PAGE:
Reviews of the Ephemeral

‘Rogue’s Gallery’ by Robert Barnard

In Short Stories on February 5, 2012 at 12:54 pm

-Reviewed by Elinor Walpole-

Robert Barnard’s Rogue’s Gallery is a collection of dark short stories and unnerving mysteries. Although renowned for his crime writing Barnard’s tales in this offering do not feature many crime capers or detectives (except our Nordic dog-detective in ‘Where Mongrels Fear to Tread’) so rather than the thrill of the chase the focus is instead on forbidden urges and desires. The unifying theme of the collection seems to be unusual families with tales of absent parents, incest, and parricide.

Robert Barnard's Rogue's Gallery

Barnard’s storytelling style is to really bring out a character’s point of view in an ambivalent and precarious situation, tracking the decision making process carefully. The purposeful third person prose takes precedence over description, setting and details, working to lead you by the hand down the twisted path. However it also has the effect of blending the stories together into one homogenous mass; although the voices are different there is not much variety in the storytelling style. This has its own charm with each story having a predictable trajectory, and repeated momentum, but it also serves to make the stories feel paradoxically ‘safe’ despite the disturbing subject matter.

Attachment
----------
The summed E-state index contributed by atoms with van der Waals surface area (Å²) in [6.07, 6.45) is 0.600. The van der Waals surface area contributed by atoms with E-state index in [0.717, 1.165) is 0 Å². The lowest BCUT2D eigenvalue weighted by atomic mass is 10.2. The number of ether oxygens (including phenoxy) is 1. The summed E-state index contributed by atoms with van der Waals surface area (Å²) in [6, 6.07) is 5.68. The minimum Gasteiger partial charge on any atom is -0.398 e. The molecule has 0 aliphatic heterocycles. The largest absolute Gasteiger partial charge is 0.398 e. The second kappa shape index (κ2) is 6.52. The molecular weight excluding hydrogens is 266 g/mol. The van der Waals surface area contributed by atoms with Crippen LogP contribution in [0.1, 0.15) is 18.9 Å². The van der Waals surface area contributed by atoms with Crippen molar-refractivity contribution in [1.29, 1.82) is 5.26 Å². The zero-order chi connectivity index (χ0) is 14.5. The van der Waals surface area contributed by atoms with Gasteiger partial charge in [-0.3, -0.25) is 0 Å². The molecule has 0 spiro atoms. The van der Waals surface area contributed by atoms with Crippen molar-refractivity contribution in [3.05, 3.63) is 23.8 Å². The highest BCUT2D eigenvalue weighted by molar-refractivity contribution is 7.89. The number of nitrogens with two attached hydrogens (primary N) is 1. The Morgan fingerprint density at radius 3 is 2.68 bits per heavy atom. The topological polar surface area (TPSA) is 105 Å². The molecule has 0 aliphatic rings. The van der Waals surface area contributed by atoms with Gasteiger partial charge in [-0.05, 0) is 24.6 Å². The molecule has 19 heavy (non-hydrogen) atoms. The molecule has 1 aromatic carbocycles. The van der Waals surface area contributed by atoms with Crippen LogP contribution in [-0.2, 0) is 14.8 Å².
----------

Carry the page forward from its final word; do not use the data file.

Those that I personally liked the most were those that dealt with discomfiting family dynamics; the other areas that were explored in the collection impressed me less. The supernatural powers of a cursed painting was fun but wound up where expected and a re-imagining of the Hamlet story and Mozart’s experiences in pre-Victorian England I found a little glib and in the case of the Hamlet pastiche, tedious. While some may find the reinvention of Hamlet as ‘Hammy’ who ‘spent most of his time in amateur dramatics…which is how he acquired the diminutive of his name’ hilarious, I found it off-putting.

There are also self-reflexive parts of the narrative that reference the writer’s dedication to his chosen form such as ‘Was it some kind of crime novel, where the reader is offered information but in a way calculated to mislead?’ And in another tale ‘This was going to be one of those in which the wrong suspect is fitted up for a murder he, or in fact she, didn’t do’.

Overall Rogue’s Gallery is an entertaining package of short stories that makes good light reading but isn’t challenging enough for my taste. My criticism would be that the stories feel burdened by twists that are just a little bit too predictable. Although in some of the stories this predictability throws over the tale a sense of wry humour, in others it feels like it weighs the story down. The collection reads like a series of playful experiments in form where some are more successful than others, but there are genuinely moving moments and passages of great pathos among them. Literary Review says ‘Barnard always makes it look so easy’ and this ease does come across in the writing, but also imbues a lack of depth.

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